Developing software to give drones the ability to navigate across long distances, understand the difference between a telephone wire and an animal, monitor and manage battery life. In short, software development is the key to making delivery by drones successful.
The notion of delivery drones dropping your packages off at your doorstep has been popularized and pursued by companies like Amazon and Alibaba. The battery-powered drone traveling to bring your order versus a large emissions-spewing delivery truck would be a large leap forward in the optimization of emissions and energy, saving companies and consumers. Delivery drones are still in the prototype state of development, facing obstacles like being provided sufficient location data and coming up with a solution to how a drone can carefully deliver packages to consumers.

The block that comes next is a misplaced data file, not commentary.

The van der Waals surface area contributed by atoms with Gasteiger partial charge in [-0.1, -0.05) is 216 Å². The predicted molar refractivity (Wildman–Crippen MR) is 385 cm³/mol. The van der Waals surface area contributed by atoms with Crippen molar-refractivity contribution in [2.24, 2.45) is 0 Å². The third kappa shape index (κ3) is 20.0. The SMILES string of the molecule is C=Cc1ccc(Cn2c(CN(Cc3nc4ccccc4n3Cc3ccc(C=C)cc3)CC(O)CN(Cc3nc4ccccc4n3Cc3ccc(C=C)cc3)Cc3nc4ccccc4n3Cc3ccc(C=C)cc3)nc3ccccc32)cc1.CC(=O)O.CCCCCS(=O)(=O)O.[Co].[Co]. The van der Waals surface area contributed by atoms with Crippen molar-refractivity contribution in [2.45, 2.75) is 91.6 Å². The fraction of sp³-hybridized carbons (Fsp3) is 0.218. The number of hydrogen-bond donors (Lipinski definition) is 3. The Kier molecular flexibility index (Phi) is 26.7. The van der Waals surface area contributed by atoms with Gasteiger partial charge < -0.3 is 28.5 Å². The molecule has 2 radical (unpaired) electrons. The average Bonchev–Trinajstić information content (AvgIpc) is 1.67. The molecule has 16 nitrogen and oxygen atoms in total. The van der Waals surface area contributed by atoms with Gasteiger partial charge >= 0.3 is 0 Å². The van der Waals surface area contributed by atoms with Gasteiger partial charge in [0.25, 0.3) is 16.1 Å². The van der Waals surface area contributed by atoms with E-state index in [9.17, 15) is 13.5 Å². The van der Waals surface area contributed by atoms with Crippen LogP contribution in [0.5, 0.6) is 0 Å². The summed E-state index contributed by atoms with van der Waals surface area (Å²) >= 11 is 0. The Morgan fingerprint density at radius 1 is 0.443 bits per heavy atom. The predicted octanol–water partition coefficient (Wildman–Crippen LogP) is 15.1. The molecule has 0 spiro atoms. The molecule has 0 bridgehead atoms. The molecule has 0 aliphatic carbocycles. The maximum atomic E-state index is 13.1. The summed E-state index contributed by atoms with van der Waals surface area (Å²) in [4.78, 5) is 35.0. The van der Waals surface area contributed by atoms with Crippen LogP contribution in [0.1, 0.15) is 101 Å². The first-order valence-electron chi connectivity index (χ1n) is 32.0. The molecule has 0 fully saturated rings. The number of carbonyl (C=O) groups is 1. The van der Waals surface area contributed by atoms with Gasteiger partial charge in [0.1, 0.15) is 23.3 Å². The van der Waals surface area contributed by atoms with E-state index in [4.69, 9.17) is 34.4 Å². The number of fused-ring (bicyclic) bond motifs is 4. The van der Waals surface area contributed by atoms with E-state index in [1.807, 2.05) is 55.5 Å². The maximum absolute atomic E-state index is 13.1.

In order to make the dream of drone delivery possible, delivery drones will need new software and sensors to process the environment around them in order to navigate from the warehouse right to your doorstep. The goal of safe and speedy drone delivery will have little to do with optimizing hardware, heavily relying on software development. With off-the-shelf drones amateur enthusiasts can already fly, spy, and land similar quadrotors. “That’s the easy part,” says Matthew Spenko, an associate professor of mechanical engineering at the Illinois Institute of Technology who’s designed his own crash-proof quadrotor. “The hard part is going to be the autonomy.”